Monday, April 28, 2014

Lolita, the cover

There is still time to see the Gauguin Metamorphoses at the MOMA. Among a vast work incorporating all fine arts mediums, from monotype to lithography and woodcuts, paintings to drawings, you will find a ceramic sculpture protected by a bloc of glass,  in one of the rooms on the top floor - the goddess of his invention Oviri, or "Savage" in Tahitian. Out of all his creations, Gauguin wanted to take just this one to his grave - or, the way he put it, he wanted Oviri to be placed on his tomb. You might ask yourself what is the original sculpture doing in a museum. Despite the fact that he was at the end at his physical powers made even worse by the cruel poverty, he knew, not in a bragging way, that he was a great artist. He probably did not know that he will become so famous that would be impossible to leave any of his creations unsecured on a field of death. A bronze cast was placed on his tomb instead of the original ceramic sculpture.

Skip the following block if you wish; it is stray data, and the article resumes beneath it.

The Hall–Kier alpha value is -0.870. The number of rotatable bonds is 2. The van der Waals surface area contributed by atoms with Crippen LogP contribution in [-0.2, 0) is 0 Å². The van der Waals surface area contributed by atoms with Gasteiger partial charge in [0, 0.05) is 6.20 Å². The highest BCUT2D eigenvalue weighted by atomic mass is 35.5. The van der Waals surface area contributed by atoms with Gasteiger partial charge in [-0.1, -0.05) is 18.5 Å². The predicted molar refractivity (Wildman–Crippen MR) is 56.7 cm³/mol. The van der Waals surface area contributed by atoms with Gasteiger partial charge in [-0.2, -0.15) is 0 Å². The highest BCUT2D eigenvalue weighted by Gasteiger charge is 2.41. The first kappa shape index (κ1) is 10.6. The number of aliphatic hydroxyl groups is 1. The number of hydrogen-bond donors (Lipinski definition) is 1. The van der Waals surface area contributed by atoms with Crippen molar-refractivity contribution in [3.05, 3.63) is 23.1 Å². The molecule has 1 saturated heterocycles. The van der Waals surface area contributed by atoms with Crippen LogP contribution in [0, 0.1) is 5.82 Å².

This has something to do with Lolita. Nabokov had a clear picture of how the book cover of his own masterpiece should look like "

"I want pure colors, melting clouds, accurately drawn details, a sunburst above a receding road with the light reflected in furrows and ruts, after rain. And no girls. If we cannot find that kind of artistic and virile painting, let us settle for an immaculate white jacket,  with LOLITA in black bold lettering." 

What happened to his wish?Though, the "slave to the image" became more flexible, he was still surprised at the pop culture and marketing decisions that influenced the cover of his novel. 

Good and bad examples are bellow: 

A. Old Lolita's obviously allowed to drink alcohol and vote in most countries: 

B. The anonymous Lolita:

C. The butterfly Lolita:

D. Various cultural interpretations:


E. the overly sexualized Lolita

F. And, lastly, Lolita the stripper...
 My Favorite:


A great book on the topic: Lolita: The Story of a Cover Girl: Vladimir Nabokov's Novel in Art and design, by John Bertram and Yuri Leving. 

Dieter E. Zimmer gathered about a hundred and eighty-five covers from thirty-six countries in his online “Covering Lolita” gallery at this moment. 

If you prefer moutitasking, check out the audiobook book read by Jeremy Irons.